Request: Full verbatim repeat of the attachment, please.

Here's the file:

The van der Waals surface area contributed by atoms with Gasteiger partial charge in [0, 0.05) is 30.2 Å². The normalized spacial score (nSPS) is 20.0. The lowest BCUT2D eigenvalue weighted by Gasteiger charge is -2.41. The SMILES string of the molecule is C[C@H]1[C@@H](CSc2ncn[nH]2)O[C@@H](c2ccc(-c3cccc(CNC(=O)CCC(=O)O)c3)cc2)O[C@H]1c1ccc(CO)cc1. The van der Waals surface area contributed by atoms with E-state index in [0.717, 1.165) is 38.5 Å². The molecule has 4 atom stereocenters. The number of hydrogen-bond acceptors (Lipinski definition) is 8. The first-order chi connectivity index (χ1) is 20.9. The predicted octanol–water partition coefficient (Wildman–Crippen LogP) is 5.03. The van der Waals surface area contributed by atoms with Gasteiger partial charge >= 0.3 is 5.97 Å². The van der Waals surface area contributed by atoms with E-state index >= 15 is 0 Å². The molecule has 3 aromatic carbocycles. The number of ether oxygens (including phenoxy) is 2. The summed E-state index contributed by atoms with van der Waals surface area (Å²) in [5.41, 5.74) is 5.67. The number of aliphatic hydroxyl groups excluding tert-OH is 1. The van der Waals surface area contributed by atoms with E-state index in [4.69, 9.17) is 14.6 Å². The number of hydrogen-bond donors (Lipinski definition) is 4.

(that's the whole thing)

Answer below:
The van der Waals surface area contributed by atoms with Gasteiger partial charge in [0, 0.05) is 30.2 Å². The normalized spacial score (nSPS) is 20.0. The lowest BCUT2D eigenvalue weighted by Gasteiger charge is -2.41. The SMILES string of the molecule is C[C@H]1[C@@H](CSc2ncn[nH]2)O[C@@H](c2ccc(-c3cccc(CNC(=O)CCC(=O)O)c3)cc2)O[C@H]1c1ccc(CO)cc1. The van der Waals surface area contributed by atoms with E-state index in [0.717, 1.165) is 38.5 Å². The molecule has 4 atom stereocenters. The number of hydrogen-bond acceptors (Lipinski definition) is 8. The first-order chi connectivity index (χ1) is 20.9. The predicted octanol–water partition coefficient (Wildman–Crippen LogP) is 5.03. The van der Waals surface area contributed by atoms with Gasteiger partial charge >= 0.3 is 5.97 Å². The van der Waals surface area contributed by atoms with E-state index >= 15 is 0 Å². The molecule has 3 aromatic carbocycles. The number of ether oxygens (including phenoxy) is 2. The summed E-state index contributed by atoms with van der Waals surface area (Å²) in [5.41, 5.74) is 5.67. The number of aliphatic hydroxyl groups excluding tert-OH is 1. The van der Waals surface area contributed by atoms with E-state index in [4.69, 9.17) is 14.6 Å². The number of hydrogen-bond donors (Lipinski definition) is 4.